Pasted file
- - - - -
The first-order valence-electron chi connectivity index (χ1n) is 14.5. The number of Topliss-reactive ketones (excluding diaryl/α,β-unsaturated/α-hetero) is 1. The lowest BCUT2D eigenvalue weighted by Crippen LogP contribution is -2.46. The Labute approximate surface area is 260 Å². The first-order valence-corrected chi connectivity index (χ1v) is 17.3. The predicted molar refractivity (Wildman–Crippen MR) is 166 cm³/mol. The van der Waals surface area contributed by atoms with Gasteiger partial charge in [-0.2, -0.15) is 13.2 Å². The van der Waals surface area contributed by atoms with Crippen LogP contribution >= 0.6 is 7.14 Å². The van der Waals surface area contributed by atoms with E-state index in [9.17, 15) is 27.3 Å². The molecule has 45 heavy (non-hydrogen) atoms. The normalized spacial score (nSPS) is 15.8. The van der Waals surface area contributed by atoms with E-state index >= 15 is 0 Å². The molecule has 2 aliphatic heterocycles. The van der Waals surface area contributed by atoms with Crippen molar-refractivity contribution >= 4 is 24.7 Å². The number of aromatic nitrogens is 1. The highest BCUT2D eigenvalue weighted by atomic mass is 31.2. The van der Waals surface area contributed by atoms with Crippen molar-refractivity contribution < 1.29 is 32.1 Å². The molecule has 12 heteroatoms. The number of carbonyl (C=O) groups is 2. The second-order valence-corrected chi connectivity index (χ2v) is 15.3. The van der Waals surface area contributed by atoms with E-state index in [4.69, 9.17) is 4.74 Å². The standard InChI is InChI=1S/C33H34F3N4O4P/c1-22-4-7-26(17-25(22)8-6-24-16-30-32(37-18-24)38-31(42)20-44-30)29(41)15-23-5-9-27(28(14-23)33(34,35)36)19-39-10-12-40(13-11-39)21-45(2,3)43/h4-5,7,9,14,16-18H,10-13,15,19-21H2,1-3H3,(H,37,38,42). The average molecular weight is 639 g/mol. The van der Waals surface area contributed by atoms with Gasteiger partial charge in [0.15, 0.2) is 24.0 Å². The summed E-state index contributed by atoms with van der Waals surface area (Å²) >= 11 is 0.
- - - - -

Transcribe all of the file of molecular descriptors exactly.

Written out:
The first-order valence-electron chi connectivity index (χ1n) is 14.5. The number of Topliss-reactive ketones (excluding diaryl/α,β-unsaturated/α-hetero) is 1. The lowest BCUT2D eigenvalue weighted by Crippen LogP contribution is -2.46. The Labute approximate surface area is 260 Å². The first-order valence-corrected chi connectivity index (χ1v) is 17.3. The predicted molar refractivity (Wildman–Crippen MR) is 166 cm³/mol. The van der Waals surface area contributed by atoms with Gasteiger partial charge in [-0.2, -0.15) is 13.2 Å². The van der Waals surface area contributed by atoms with Crippen LogP contribution >= 0.6 is 7.14 Å². The van der Waals surface area contributed by atoms with E-state index in [9.17, 15) is 27.3 Å². The molecule has 45 heavy (non-hydrogen) atoms. The normalized spacial score (nSPS) is 15.8. The van der Waals surface area contributed by atoms with E-state index >= 15 is 0 Å². The molecule has 2 aliphatic heterocycles. The van der Waals surface area contributed by atoms with Crippen molar-refractivity contribution >= 4 is 24.7 Å². The number of aromatic nitrogens is 1. The highest BCUT2D eigenvalue weighted by atomic mass is 31.2. The van der Waals surface area contributed by atoms with Crippen molar-refractivity contribution < 1.29 is 32.1 Å². The molecule has 12 heteroatoms. The number of carbonyl (C=O) groups is 2. The second-order valence-corrected chi connectivity index (χ2v) is 15.3. The van der Waals surface area contributed by atoms with E-state index in [4.69, 9.17) is 4.74 Å². The standard InChI is InChI=1S/C33H34F3N4O4P/c1-22-4-7-26(17-25(22)8-6-24-16-30-32(37-18-24)38-31(42)20-44-30)29(41)15-23-5-9-27(28(14-23)33(34,35)36)19-39-10-12-40(13-11-39)21-45(2,3)43/h4-5,7,9,14,16-18H,10-13,15,19-21H2,1-3H3,(H,37,38,42). The average molecular weight is 639 g/mol. The van der Waals surface area contributed by atoms with Gasteiger partial charge in [0.15, 0.2) is 24.0 Å². The summed E-state index contributed by atoms with van der Waals surface area (Å²) >= 11 is 0.